While I can no longer remember the exact words of Dean Willis, I can remember the feeling it left me with, that God can take any mess, working through us, to make meaning and life, even in the face of death itself. That is, after all, what we proclaim in our creeds, isn’t it? Despite Jesus’ death, God makes new meaning and creates new life where we might see only the end. This in no way reduces or removes the pain, frustration, anger, and righteous indignation we have in the wake of tragedy and brutality. But it does mean that we can use those feelings to empower and change the world around us, and God absolutely asks us to participate in that mission.

As we heard in the Gospel this morning, Jesus said: “If you love me, you will keep my commandments. And I will ask the Father, and he will give you another Advocate, to be with you forever. This is the Spirit of truth, whom the world cannot receive, because it neither sees him nor knows him. You know him, because he abides with you, and he will be in you. I have said these things to you while I am still with you. But the Advocate, the Holy Spirit, whom the Father will send in my name, will teach you everything, and remind you of all that I have said to you. Peace, I leave with you; my peace I give to you. I do not give to you as the world gives. Do not let your hearts be troubled, and do not let them be afraid.”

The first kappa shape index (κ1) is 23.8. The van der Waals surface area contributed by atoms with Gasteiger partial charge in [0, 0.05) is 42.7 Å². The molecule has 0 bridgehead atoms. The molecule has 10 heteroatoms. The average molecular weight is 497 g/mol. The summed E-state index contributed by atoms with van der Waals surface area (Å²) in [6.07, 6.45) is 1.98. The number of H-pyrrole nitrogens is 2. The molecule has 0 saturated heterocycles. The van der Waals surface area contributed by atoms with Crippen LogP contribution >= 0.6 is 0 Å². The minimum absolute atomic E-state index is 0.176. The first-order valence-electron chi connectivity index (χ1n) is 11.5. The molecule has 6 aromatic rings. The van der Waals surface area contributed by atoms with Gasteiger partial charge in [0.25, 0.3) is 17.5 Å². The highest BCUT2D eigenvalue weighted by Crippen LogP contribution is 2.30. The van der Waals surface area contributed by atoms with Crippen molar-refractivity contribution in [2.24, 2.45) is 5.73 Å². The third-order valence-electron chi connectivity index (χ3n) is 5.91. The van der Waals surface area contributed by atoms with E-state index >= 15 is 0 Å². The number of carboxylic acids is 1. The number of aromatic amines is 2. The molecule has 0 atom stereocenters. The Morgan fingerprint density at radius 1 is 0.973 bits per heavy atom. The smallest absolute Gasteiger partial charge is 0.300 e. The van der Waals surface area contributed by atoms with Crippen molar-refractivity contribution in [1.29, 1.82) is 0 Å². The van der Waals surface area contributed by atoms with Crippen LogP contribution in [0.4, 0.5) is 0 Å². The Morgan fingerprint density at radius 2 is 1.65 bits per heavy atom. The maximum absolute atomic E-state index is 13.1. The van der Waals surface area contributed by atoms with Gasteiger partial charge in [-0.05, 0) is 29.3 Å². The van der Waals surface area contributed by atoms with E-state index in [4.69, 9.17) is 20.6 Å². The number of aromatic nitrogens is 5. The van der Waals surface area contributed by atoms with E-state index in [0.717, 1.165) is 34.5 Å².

“The Spirit of truth,” I love that phrase, because to me it means the Spirit can handle so much. The truth is we are afraid of the terrible things that can happen in this world. It is also true that God asks us to confront the terror of the world, as God asks us to confront it in the symbol of the cross. The cross itself was a symbol of terrorism by the state, but God took its vile bloodlust and turned it into a symbol of renewal, the ultimate underdog story, as a backwater born and raised, itinerant rabbi upended the world forever. Pentecost is often referred to as the “birthday of the church,” and that’s appropriate. But I also think it’s the moment that the responsibility for upending the world as we know it shifts to the church, tongues of fire, confusion, and all. Where humans once built the tower of Babel to reach the heights of heaven, on Pentecost, the heights of heaven rains down to earth, helping people to hear God’s message that the world as we know it is no more. What if we were such a joyous and loving people that we are confused for drunkards as our love spills out into the streets? What if the real tragedy is that the church, as Christ’s body, doesn’t challenge the status quo, and instead of tongues and hearts of flame we are a stumbling block to the very Spirit that is to inhabit and move us? What might it mean for us to be inhabited by the Advocate, who reminds us of what Christ says?

Whatever our answers to those questions, important as they are, there is a more fundamental truth that Pentecost provides: That God loves this world, this planet, all its people and all its life, and God wants us to love this world, not because it is perfect, but because of the possibilities of new life and love that vulnerably awaits to grow in the face of all the bloodshed and wastefulness. So, here we are this Pentecost, all gathered in one room, waiting for the Spirit to consume us so that God’s love and rejuvenating power can be heard around the world again. “Do not let your hearts be troubled, and do not let them be afraid.”

Amen.